Next Memory

It was about seven oclock in the evening when I entered a busy branch office in a district famous for its tripe and fried fish. The bank was busy. Men and women crowded to the counter in a kind of desperate endeavour to hand over spare shillings to the municipality before they became squandered.


Among the crowd were workers in neckcloths who had not troubled to wash since leaving work; factory girls who had come straight from the pay desk to the bank; young clerks fingering a slender weekly packet; typists with their gains; and numbers of old men and women who were putting away half-crowns.


Notice, whispered the manager, how many people are saving up to be married. I looked round and spotted them: young men and girls each placing a few shillings a week into separate accounts, their heads bent over balances. Some faces registered no emotion. Possibly the credit side of the account did not justify any optimism! Now and then a couple smiled as they handed back their cards before going out arm in arm with a triumphant hopefulness over them that made you see a front door key and as much of Paradise as any one sees in Hockley, Duddeston, Saltley, or Aston!


When they are married they return and say: We want to open another account, please. A joint account? asks the manager. This puzzles them. He explains. A quick look of mutual distrust flashes between them: Er-yes, they say. To be taken out on either signature! Another quick look of distrust! They go out a bit silent, pondering it, and return on Monday to say that on full consideration they think that both signatures should be required for a withdrawal. Safety first!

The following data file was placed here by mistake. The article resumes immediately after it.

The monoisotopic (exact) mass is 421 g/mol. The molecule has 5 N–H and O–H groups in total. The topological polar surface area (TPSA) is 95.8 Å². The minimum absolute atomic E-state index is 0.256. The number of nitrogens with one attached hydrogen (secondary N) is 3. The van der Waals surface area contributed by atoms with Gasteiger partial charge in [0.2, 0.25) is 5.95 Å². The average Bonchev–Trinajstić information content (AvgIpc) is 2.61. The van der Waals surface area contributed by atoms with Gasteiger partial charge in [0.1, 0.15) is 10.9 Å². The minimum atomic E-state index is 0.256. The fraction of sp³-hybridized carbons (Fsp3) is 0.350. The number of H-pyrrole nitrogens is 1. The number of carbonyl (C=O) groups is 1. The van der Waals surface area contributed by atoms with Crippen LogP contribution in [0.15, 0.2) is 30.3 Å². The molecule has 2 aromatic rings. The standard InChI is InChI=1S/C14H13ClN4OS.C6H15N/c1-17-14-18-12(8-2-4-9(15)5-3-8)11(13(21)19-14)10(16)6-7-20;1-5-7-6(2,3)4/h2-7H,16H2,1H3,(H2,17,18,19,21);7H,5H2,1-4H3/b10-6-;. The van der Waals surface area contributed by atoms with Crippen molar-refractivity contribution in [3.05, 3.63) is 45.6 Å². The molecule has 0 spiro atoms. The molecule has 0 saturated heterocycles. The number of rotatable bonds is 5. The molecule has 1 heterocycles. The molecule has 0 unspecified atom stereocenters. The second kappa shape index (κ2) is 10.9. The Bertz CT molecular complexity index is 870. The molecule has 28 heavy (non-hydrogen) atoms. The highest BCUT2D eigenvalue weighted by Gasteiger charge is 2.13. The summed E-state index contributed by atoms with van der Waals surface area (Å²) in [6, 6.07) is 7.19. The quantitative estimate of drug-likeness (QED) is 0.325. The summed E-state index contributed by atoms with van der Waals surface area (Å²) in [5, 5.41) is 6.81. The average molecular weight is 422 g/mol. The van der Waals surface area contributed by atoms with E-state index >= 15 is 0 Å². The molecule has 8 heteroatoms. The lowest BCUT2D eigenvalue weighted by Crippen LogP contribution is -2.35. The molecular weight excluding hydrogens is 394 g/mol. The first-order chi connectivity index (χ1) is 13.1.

* * * * * * * *


An untidy old man who had been lingering on the fringe of the depositors edged a way to the counter and in a rather threatening voice asked: Ave you got it still? Got what? asked the clerk. My blinkin money! he whispered.


The clerk was young and scrupulous. He called the manager. This lit a horrid doubt in the mind of the depositor. He leant on the counter and glared round the bank as if he expected to be told that his money had been lent to a foreign Power for the making of a new war.


Of course weve got it! cried the manager. Youre Mr X. Of course we have! Twelve pounds fifteen and ninepence! The man appeared soothed. Then a dogged look came into his eyes, and, leaning over the counter, he whispered:- Then lets ave a look at it!


I wonder what would have happened in a joint stock bank! The manager, however, appeared in no way surprised. He lifted the counter flap, led his depositor into a back room, opened a safe, and showed him bags of silver and a few piles of Treasury notes.


Do you often have people like that? I asked.


Oh yes he replied, Quite a few.




NOTE: this article was referred to by Arthur Everall in Memory 028. It appeared in the Daily Express on November 26th 1925,

under the heading 'The Heart of Birmingham - At the Sign of the Golden Key'
Let Me See My Money


by H V Morton